Authorities at Oregon's Siskiyou National Forest have closed public access to an area where protesters have been blocking loggers from felling trees in an old growth forest reserve partially damaged by fire. Protesters have been trying to prevent a crew from going to work on the Fiddler timber sale in a remote area bordering the Kalmiopsis Wilderness since a federal court injunction was lifted March 7. Eleven people were arrested March 7 and 11 more last week.
While a big anti-Syria rally in Lebanon made the front page of the NY Times Feb. 15, a nationwide coordinated campaign of protests for restoration of democratic rule in Nepal—harshly put down with hundreds of arrests—rated only a small blurb in the "World Briefing" section at the bottom of page 6. Nepal has almost completely dropped from the news since the seizure of dictatorial emergency powers by the king Feb. 1, but repression is escalating. Student protest leaders are wanted for arrest and have gone into hiding; newspaper editors who report on the protests are themselves hauled before the police and held "for questioning"; the Paris-based Reporters Without Borders has called for a thorough investigation in the recent shooting of an editor in east Nepal, and for the immediate release of detained journalists.
Amidst ongoing pro- and anti-Syria protests in Lebanon, Damascus is beginning to call home some units stationed in the country—starting with the intelligence agents in Beirut and Bekaa Valley.
President Bush has tapped Defense Deputy Secretary Paul Wolfowitz to take over as head of the World Bank. Bush told a news conference March 15 that Wolfowitz, now Defense Secretary Donald Rumsfeld's top deputy, is "a compassionate, decent man who will do a fine job at the World Bank. That's why I put him up." (AP, March 16)
The UN International Criminal Tribunal for Rwanda (ICTR), being held in Tanzania, has sentenced a former Rwandan civic leader to six years in prison after he pleaded guilty to involvement in the 1994 genocide. Vincent Rutaganira, 60, is the fourth man to have pleaded guilty before the tribunal. Former Rwandan Prime Minister Jean Kambanda was the first to plead guilty, and is serving his life sentence in Mali.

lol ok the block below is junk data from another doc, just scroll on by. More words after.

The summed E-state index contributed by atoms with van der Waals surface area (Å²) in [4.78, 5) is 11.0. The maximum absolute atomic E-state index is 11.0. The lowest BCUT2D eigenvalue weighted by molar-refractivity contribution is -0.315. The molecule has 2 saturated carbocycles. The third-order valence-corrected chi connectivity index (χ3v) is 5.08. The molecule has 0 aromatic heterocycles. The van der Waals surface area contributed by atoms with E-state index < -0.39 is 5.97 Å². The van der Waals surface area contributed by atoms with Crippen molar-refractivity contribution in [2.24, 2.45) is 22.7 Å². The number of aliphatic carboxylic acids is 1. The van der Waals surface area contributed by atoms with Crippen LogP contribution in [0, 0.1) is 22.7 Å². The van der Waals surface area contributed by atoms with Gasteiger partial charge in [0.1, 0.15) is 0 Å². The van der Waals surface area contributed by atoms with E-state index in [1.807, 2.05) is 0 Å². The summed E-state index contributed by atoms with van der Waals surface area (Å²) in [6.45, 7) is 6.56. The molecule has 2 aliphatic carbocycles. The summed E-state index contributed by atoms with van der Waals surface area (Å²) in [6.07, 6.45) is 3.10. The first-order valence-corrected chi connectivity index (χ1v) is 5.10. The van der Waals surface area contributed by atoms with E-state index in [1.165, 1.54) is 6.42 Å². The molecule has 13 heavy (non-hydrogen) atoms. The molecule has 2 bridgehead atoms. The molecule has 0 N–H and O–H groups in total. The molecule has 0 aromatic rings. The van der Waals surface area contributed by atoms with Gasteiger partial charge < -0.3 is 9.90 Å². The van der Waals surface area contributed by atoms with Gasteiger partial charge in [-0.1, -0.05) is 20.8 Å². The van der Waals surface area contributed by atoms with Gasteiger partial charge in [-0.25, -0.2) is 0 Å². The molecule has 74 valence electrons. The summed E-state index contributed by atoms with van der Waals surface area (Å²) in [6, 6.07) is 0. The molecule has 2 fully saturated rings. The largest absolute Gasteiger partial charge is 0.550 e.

Twenty-two imprisoned militants of the Abu Sayyaf group and at least 17 others are dead in the Philippines, 24 hours after they launched a rebellion at Camp Bagong Diwa maximum security prison at in Taguig City. The dead are said to include three top Abu Sayyaf leaders, Alhamser Limbong (alias Kumander Kosovo); Ghalib Andang (Kumander Robot); and Nadjmi Sabdula (Kumander Global). Authorities reporteldy gave the militants a non-extendable 15-minute deadline to lay down their weapons and surrender before launching the assualt.
Newsday reports March 15 that militant settlers gathered at the Hebron tomb of Baruch Goldstein to mark the 11th anniversary of his massacre of 29 Palestinians as they prayed at the Tomb of Patriarchs, where Abraham is believed to be buried. (The 39-year-old native Brooklynite was beaten to death by survivors.) A photo accompanying the story shows one settler reverentially kissing Goldstein's tomb. The gathering served as a rallying point for settlers pledging to resist any attempt to evacuate them from the Occupied Territories. Israeli security services are said to be bracing for a violent backlash from the armed settler right.